G7 ministers worried about China’s ‘coercive’ economic policies
Group of Seven foreign ministers on Sunday expressed concern over China’s “coercive” economic policies in what critics call “debt trap” diplomacy to developing countries, the British minister said. of Foreign Affairs Liz Truss.
The ministers also discussed “the situations in Hong Kong and Xinjiang,” where Beijing has been accused of human rights violations, and “the importance of peace and stability across the Taiwan Strait,” according to an official. statement issued by Great Britain, the chairman of the G7, after their two-day talks in Liverpool, England.
In a separate statement, the G7 ministers and their counterparts from the Association of Southeast Asian Nations, who attended part of the meeting, reaffirmed their “common interest in sustaining an Indo-Pacific region. free and open ”, in a veiled misunderstanding, China is trying to modify the regional status quo with its growing military and economic weight.
Japanese Foreign Minister Yoshimasa Hayashi stressed that ASEAN is the key to achieving a free and open Indo-Pacific, according to his ministry.
G7 foreign ministers met for the first time with their ASEAN counterparts, as well as those from Australia, South Korea and India, on the second day of the G7 meeting , apparently to coordinate with the 10 ASEAN members and three other regional powers on China policy.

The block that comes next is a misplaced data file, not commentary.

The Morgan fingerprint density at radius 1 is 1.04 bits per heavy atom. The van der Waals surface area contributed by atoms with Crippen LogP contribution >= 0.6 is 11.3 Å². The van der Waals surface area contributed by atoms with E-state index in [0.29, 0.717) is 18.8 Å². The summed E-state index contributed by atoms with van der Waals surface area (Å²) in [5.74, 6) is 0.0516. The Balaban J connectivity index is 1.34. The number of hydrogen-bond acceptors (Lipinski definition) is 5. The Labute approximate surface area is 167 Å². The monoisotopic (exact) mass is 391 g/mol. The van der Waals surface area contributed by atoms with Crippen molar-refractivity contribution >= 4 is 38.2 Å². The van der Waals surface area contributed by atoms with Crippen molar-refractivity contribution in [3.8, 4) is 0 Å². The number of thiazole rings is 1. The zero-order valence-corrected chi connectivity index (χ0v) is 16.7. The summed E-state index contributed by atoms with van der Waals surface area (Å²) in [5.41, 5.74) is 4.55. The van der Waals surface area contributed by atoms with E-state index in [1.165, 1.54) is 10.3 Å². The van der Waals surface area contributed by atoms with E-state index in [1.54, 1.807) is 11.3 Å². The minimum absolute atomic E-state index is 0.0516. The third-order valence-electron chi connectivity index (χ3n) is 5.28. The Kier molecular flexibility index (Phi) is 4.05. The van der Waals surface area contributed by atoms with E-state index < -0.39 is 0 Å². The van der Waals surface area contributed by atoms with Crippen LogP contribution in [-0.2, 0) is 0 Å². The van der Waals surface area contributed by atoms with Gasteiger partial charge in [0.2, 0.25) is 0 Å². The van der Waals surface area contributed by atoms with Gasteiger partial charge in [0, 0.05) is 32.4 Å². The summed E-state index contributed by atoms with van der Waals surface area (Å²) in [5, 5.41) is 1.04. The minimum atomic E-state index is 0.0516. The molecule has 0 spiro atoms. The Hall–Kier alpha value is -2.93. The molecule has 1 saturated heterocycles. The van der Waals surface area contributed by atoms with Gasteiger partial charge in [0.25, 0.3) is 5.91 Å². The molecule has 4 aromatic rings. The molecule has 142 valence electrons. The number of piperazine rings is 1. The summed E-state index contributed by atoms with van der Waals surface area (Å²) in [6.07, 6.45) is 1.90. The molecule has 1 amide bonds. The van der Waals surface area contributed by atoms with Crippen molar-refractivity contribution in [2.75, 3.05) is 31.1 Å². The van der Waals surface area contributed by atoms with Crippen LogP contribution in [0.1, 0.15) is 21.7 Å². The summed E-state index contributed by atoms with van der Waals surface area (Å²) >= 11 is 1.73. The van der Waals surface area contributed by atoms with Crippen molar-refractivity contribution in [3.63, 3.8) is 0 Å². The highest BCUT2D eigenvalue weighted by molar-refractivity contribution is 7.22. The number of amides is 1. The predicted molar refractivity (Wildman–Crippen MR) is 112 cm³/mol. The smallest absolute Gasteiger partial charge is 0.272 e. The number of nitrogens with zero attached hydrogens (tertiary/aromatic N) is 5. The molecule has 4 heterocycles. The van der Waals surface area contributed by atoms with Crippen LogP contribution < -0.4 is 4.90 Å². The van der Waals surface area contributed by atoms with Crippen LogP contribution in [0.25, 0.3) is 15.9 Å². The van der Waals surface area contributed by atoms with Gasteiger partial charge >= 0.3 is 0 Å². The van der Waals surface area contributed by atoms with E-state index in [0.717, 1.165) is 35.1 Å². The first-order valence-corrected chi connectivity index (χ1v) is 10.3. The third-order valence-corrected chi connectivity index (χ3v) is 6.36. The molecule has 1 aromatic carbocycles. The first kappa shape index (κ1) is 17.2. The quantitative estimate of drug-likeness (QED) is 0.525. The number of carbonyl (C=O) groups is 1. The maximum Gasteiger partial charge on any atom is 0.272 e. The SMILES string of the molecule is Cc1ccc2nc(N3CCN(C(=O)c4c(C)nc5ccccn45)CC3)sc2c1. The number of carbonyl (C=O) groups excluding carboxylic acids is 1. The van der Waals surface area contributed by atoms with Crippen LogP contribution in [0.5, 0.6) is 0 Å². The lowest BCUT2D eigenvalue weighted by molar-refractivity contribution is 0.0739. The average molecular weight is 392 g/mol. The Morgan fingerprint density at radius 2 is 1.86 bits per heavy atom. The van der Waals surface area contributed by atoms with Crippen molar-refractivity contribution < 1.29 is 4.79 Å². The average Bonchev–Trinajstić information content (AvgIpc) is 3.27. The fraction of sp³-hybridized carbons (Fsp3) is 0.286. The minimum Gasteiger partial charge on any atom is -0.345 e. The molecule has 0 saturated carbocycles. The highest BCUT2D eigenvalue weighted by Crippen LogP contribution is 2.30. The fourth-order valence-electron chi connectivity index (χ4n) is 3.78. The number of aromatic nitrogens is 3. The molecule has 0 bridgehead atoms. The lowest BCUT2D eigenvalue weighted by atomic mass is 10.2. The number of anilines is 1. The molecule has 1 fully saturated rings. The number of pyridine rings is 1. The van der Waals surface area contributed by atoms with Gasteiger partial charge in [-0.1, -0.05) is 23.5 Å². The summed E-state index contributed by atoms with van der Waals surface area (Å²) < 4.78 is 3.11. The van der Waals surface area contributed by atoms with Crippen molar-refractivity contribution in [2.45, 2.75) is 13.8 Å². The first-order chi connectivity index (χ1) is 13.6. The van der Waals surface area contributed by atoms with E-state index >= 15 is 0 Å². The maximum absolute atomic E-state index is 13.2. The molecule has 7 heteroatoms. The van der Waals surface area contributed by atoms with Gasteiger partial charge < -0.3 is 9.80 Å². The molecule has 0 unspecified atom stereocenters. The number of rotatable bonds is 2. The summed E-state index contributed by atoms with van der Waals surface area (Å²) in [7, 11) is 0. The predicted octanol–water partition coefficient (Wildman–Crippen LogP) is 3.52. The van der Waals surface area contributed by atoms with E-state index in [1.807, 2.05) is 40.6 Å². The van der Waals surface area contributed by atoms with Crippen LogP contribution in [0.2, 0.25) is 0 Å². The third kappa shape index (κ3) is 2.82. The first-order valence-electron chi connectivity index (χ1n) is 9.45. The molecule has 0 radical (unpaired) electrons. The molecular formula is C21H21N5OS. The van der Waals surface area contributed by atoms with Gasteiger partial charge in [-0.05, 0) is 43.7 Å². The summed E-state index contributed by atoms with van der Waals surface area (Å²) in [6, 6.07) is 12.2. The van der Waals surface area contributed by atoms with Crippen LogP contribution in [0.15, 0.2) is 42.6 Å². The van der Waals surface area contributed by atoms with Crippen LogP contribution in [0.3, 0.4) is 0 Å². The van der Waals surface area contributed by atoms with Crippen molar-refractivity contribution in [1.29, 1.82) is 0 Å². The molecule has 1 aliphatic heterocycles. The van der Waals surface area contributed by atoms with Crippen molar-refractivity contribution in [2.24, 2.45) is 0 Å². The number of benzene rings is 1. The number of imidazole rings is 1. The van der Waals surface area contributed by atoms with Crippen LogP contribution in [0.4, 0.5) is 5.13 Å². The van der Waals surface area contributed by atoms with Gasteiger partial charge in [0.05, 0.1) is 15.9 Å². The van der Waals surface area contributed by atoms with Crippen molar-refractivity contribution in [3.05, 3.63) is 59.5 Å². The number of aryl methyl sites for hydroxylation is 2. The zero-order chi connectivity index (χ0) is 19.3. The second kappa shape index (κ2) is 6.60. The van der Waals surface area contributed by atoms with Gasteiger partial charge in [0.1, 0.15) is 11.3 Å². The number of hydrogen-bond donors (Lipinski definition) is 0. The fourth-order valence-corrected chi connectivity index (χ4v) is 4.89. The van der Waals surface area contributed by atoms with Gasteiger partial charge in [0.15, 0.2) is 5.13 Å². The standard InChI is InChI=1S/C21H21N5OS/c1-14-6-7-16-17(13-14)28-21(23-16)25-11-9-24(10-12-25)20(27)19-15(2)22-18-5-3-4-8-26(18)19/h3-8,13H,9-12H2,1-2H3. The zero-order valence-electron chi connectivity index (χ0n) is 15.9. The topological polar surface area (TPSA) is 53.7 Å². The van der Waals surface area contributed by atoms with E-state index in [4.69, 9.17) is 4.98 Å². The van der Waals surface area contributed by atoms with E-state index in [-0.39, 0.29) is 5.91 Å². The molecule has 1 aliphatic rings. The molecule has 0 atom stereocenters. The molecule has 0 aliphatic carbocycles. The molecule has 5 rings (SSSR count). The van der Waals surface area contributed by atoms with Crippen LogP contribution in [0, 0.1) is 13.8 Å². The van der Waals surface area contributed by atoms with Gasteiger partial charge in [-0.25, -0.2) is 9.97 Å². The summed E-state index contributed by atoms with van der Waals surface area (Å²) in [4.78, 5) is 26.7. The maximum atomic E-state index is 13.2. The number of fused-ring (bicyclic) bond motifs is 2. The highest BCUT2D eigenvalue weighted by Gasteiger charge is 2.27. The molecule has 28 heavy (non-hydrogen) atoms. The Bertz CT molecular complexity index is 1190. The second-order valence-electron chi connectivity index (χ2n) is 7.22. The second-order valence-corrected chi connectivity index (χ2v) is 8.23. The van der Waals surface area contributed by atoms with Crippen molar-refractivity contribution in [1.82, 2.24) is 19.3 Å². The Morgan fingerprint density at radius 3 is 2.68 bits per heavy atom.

Among ASEAN member states, the military-controlled Myanmar was excluded from the meeting as the country plunged into political turmoil following a coup in February.
On the ASEAN side, Brunei and the Philippines attended the meeting in person, while seven others joined virtually due to the spread of the omicron coronavirus variant.
ASEAN is made up of Brunei, Cambodia, Indonesia, Laos, Malaysia, Myanmar, the Philippines, Singapore, Thailand and Vietnam.
G7 ministers also called for “the complete, verifiable and irreversible abandonment” of nuclear weapons and ballistic missiles from North Korea and for Pyongyang “to immediately resolve the kidnapping issue,” according to one of the statements.
During two days of talks, G7 foreign ministers – Britain, Canada, France, Germany, Italy, Japan and the United States, as well as the European Union – shared their concerns over the military build-up of Russia near the border with Ukraine.
In addition to the president’s statements, G7 ministers issued a statement on Russia and Ukraine, saying Moscow would face “massive consequences and a high cost in response” if it engages in further aggression. military against Ukraine, condemning the Russian military build-up and aggressive rhetoric.
The G7 reaffirmed its “unwavering commitment” to the sovereignty and territorial integrity of Ukraine in the face of Russian aggression while welcoming the “restraining position” of the Eastern European nation.
The United States and its European allies fear that the movement of Russian troops and weapons to the border area is a prelude to an invasion.
As for Iran’s nuclear activities, G7 ministers welcomed the resumption of talks at the end of last month between Tehran and Washington on the return of the Middle East nation to the 2015 multilateral nuclear agreement, under which Iran has agreed with six major powers to limit its nuclear program in return for sanctions relief.
Meanwhile, they urged Iran to “stop its nuclear escalation”.
The Myanmar crisis was also on the agenda of expanded G7 sessions, with foreign ministers expressing “deep concern over recent developments” such as the condemnation of ousted civilian leader Aung San Suu Kyi.
Regarding the pandemic, the G7 and ASEAN have agreed to promote cooperation to ensure the resumption of economic fallout from the spread of the virus, according to the Japanese Foreign Ministry.
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